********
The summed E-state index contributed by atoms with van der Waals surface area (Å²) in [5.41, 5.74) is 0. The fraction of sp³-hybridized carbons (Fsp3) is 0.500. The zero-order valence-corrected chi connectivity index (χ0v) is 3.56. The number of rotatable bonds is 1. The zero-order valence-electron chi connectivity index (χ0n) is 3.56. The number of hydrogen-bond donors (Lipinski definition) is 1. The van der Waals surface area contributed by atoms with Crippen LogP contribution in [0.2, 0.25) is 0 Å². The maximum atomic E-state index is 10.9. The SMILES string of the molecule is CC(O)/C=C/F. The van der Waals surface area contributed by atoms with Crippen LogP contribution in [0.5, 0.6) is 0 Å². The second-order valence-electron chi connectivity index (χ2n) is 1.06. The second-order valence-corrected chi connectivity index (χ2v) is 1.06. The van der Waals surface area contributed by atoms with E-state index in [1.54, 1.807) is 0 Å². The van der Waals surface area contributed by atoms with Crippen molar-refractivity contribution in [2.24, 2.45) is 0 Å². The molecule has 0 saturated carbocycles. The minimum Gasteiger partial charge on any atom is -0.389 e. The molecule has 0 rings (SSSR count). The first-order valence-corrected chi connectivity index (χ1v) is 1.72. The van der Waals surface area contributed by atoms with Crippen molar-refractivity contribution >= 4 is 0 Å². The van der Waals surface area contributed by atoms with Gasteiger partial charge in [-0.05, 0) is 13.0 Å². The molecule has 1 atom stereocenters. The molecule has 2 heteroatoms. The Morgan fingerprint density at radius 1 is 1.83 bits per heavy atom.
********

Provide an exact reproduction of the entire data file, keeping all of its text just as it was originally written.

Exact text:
The summed E-state index contributed by atoms with van der Waals surface area (Å²) in [5.41, 5.74) is 0. The fraction of sp³-hybridized carbons (Fsp3) is 0.500. The zero-order valence-corrected chi connectivity index (χ0v) is 3.56. The number of rotatable bonds is 1. The zero-order valence-electron chi connectivity index (χ0n) is 3.56. The number of hydrogen-bond donors (Lipinski definition) is 1. The van der Waals surface area contributed by atoms with Crippen LogP contribution in [0.2, 0.25) is 0 Å². The maximum atomic E-state index is 10.9. The SMILES string of the molecule is CC(O)/C=C/F. The van der Waals surface area contributed by atoms with Crippen LogP contribution in [0.5, 0.6) is 0 Å². The second-order valence-electron chi connectivity index (χ2n) is 1.06. The second-order valence-corrected chi connectivity index (χ2v) is 1.06. The van der Waals surface area contributed by atoms with E-state index in [1.54, 1.807) is 0 Å². The van der Waals surface area contributed by atoms with Crippen molar-refractivity contribution in [2.24, 2.45) is 0 Å². The molecule has 0 saturated carbocycles. The minimum Gasteiger partial charge on any atom is -0.389 e. The molecule has 0 rings (SSSR count). The first-order valence-corrected chi connectivity index (χ1v) is 1.72. The van der Waals surface area contributed by atoms with Crippen molar-refractivity contribution >= 4 is 0 Å². The van der Waals surface area contributed by atoms with Gasteiger partial charge in [-0.05, 0) is 13.0 Å². The molecule has 1 atom stereocenters. The molecule has 2 heteroatoms. The Morgan fingerprint density at radius 1 is 1.83 bits per heavy atom.